By a News Reporter-Staff News Editor at Life Science Weekly -- Investigators discuss new findings in Biotechnology. According to news reporting originating in Chiba, Japan, by NewsRx journalists, research stated, "No licensed malaria vaccine exists, in spite of intensive development efforts. We have been investigating development of a DNA vaccine to prevent malaria infection."
The news reporters obtained a quote from the research from Ryotokuji University, "To date, we have established a full-length cDNA expression library from the erythrocytic-stage murine malaria parasite, Plasmodium berghei. We found that immunization of mice with combined 2000 clones significantly prolonged survival after challenge infection and that splenocytes from the immunized mice showed parasite-specific cytokine production. We determined the 5'-end one-pass sequence of these clones and mapped a draft genomic sequence for P. berghei for use in screening vaccine candidates for efficacy. In this study, we annotated these cDNA clones by comparing them with the genomic sequence of Plasmodium falciparum. We then divided them into several subsets based on their characteristics and examined their protective effects against malaria infection. Consequently, we selected 104 clones that strongly induced specific IgG production and decreased the mortality rate in the early phase. Most of these 104 clones coded for unknown proteins."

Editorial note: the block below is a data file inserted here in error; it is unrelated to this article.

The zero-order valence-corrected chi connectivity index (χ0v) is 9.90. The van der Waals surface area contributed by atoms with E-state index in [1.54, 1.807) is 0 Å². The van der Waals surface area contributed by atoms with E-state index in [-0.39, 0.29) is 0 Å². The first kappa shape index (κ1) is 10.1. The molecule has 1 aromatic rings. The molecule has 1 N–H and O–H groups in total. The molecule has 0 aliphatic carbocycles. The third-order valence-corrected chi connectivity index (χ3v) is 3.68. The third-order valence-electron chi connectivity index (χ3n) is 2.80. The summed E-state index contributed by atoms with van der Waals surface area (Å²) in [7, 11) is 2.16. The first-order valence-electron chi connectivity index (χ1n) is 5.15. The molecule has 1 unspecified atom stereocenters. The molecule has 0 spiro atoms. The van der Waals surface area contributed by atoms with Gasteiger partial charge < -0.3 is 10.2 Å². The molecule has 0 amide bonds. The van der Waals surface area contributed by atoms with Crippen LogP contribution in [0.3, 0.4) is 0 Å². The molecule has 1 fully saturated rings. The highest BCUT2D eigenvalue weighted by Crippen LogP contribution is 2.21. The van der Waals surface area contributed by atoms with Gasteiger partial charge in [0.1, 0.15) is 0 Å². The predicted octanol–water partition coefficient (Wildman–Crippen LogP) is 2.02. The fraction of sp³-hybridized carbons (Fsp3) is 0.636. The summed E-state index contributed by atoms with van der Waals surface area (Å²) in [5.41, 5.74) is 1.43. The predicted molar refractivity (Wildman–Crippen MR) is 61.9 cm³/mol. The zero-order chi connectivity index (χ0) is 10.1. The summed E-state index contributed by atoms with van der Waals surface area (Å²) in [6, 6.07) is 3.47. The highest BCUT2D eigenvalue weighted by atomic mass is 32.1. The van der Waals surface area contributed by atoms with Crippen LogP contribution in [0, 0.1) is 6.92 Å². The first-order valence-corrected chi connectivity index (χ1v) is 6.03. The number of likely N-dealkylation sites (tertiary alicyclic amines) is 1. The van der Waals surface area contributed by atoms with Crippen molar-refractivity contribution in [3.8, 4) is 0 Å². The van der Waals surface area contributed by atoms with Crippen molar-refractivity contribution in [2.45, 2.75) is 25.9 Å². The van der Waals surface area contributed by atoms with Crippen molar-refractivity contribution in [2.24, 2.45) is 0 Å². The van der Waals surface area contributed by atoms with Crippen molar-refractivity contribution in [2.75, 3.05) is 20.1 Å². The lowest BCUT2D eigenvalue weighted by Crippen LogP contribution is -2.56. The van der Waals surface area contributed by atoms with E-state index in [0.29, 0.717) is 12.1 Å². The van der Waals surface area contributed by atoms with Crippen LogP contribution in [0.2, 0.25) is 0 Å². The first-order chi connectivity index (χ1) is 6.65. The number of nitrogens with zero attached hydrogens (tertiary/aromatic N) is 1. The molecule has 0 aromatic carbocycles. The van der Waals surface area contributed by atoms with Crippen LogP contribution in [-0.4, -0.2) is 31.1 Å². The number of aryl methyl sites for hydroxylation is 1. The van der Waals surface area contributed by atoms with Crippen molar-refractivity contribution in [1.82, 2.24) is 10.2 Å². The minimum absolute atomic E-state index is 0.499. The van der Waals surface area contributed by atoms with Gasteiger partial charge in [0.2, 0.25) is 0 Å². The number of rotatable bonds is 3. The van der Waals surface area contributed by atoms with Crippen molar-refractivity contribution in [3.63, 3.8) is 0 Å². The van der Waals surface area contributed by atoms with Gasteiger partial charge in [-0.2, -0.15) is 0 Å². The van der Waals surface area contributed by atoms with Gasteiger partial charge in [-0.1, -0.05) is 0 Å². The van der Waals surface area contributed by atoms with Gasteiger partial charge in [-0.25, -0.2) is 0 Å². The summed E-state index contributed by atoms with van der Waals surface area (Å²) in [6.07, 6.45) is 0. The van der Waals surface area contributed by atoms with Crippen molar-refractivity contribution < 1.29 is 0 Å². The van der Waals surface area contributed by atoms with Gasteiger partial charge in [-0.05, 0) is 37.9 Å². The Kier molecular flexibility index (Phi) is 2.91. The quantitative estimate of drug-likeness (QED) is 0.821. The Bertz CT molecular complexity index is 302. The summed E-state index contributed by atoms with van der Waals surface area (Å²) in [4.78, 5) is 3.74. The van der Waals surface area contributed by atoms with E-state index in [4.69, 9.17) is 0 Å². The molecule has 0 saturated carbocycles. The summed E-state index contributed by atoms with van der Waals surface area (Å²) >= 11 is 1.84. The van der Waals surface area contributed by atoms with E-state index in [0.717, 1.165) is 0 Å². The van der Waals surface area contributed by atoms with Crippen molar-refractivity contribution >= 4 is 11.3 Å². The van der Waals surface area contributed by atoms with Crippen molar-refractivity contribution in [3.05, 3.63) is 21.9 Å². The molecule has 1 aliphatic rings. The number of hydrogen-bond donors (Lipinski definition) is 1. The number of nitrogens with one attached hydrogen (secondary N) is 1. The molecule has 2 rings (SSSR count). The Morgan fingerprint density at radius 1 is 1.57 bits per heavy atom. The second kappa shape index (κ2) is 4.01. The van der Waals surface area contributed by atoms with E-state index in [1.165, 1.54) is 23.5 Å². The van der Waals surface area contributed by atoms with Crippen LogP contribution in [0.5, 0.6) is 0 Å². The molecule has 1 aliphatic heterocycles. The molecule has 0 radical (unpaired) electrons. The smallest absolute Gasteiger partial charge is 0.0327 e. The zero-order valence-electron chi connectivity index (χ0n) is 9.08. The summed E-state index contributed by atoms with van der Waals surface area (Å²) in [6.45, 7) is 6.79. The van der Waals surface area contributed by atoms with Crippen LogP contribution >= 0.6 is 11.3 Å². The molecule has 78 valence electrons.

According to the news reporters, the research concluded: "The results suggest that these clones represent potential novel malaria vaccine candidates."
For more information on this research see: Screening of novel malaria DNA vaccine candidates using full-length cDNA library. Experimental Parasitology, 2013;135(3):546-550. Experimental Parasitology can be contacted at: Academic Press Inc Elsevier Science, 525 B St, Ste 1900, San Diego, CA 92101-4495, USA. (Elsevier - www.elsevier.com; Experimental Parasitology - www.elsevier.com/wps/product/cws_home/622829)
Our news correspondents report that additional information may be obtained by contacting A. Shibui, Ryotokuji Univ, Fac Hlth Sci, Chiba 2798567, Japan. Additional authors for this research include S. Nakae, J. Watanabe, Y. Sato, M.E.M. Tolba, J. Doi, T. Shiibashi, S. Nogami, S. Sugano and N. Hozumi (see also Biotechnology).
Keywords for this news article include: Asia, Biotechnology, Chiba, Japan, DNA Research, DNA Vaccines, Synthetic Vaccines
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